City of Dreams...
The quest for the sustainable city
The world's population will reach 6 billion during the year UNEP's GEO-2000 is published. Currently, a staggering 80 million people a year are added to the total population.
The brunt of this growth will be borne by urban areas. In the last 50 years, the population in and around cities has grown from 750 million to 2.5 billion, mainly as a result of rural communities migrating to urban areas. By 2025, the world's cities will be home to 5 billion - with 90 per cent of growth coming in developing nations.
Numerous environmental issues are raised by the creation of so-called "megacities". Most obviously, urban residents generally consume more resources than rural dwellers. This creates an "ecological footprint" which is much greater than the actual area a city covers.
London's ecological footprint, for example, considering only its consumption of food and forest products, and the area needed to assimilate its carbon dioxide emissions is 125 times greater than the area of the city itself.
The problems for urban populations are particularly acute in the developing world. The issues they face include backlogs in housing and infrastructure development, overcrowded transportation systems, deteriorating sanitation and environmental pollution.
Nevertheless, people continue to migrate to cities in search of a better life. In Africa, cities such as Nairobi, Dar es Salaam, Lagos and Kinshasa have grown sevenfold between 1950 and 1980. All told, 600 million people in Africa, Asia and Latin America live in squatter settlements or shanty towns.
The results of this demographic shift to cities are catastrophic. According to GEO-2000, "inadequate provision of water, sanitation, drainage and garbage removal" means many people's lives and health are under continuous threat." This should also be seen as an indictment of the conditions in the countryside that have driven people into cities.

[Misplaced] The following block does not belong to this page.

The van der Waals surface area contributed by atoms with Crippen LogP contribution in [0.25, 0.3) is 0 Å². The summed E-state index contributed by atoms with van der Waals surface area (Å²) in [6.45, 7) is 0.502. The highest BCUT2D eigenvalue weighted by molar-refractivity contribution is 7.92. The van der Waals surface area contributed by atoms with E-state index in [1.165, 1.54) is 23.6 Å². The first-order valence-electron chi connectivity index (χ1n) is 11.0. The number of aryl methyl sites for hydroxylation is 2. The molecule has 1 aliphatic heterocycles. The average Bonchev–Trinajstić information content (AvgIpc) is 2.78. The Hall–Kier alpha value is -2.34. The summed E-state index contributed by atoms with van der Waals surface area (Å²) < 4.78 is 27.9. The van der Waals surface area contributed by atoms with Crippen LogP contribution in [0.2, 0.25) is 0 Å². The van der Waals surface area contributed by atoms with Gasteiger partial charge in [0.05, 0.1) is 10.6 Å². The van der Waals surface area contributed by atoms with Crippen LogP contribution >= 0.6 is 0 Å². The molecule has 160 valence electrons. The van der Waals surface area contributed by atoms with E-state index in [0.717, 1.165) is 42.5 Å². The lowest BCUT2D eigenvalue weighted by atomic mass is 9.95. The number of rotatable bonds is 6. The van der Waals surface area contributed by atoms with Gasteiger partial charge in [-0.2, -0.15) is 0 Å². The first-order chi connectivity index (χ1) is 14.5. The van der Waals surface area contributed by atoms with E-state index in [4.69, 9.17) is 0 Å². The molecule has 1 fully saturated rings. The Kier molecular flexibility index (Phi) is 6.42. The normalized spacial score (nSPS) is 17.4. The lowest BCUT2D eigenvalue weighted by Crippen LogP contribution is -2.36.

City dwellers generate large quantities of solid waste and sewage which cannot be adequately managed. In Lusaka, for example, inhabitants produce 1400 tonnes of solid waste daily - 90% of which is not collected because the local authority has too few staff, funds and equipment.
This lack of sanitization has led to an increase in water-borne diseases. More than 1.5 million people a year die in Africa from malaria - a disease which spreads via poor drainage in urban environments.
The water issue also highlights urban inequities. The poor majority in urban slums generally pay four times more for safe water than those in elite residential areas.
Urban inhabitants do not just suffer from inadequate sanitation. Air pollution, mainly due to fossil fuel burning for motor vehicles and industry, is an equally severe problem in developing cities. In China, smoke and particles from burning coal cause 50,000 premature deaths and 400,000 new cases of chronic bronchitis a year in 11 of its largest cities.
Chemical discharge is also a widespread problem. In Southeast Asia, much industrial waste, including hazardous chemicals, are discharged without treatment. On a positive note, many countries have introduced legislation to combat the problem.
One key issue, which is often overlooked, is the impact that urban living has on environmental awareness. GEO-2000 points out that "most of the world's children born in the 21st century will be born in cities with their perceptions and consumption behaviour shaped by an urban environment."
The fear of GEO-2000 is that "the innate environmental sensitivity of people raised on the land or close to nature is being lost."
This very real threat needs to be countered by measures designed to raise understanding. As part of its recommendations, GEO-2000 stresses that environmental education, like mathematics, should be "an integral part of the standard educational curriculum." Better public access to environmental information also needs to be provided.
Perhaps the toughest educational requirement outlined by GEO-2000 is for engineers, economists and the media to be acquainted with the implications of environmental degradation on urban and rural dwellers alike. However, GEO-2000 also acknowledges the efforts of local authorities "joining forces to promote the concept of the sustainable city."
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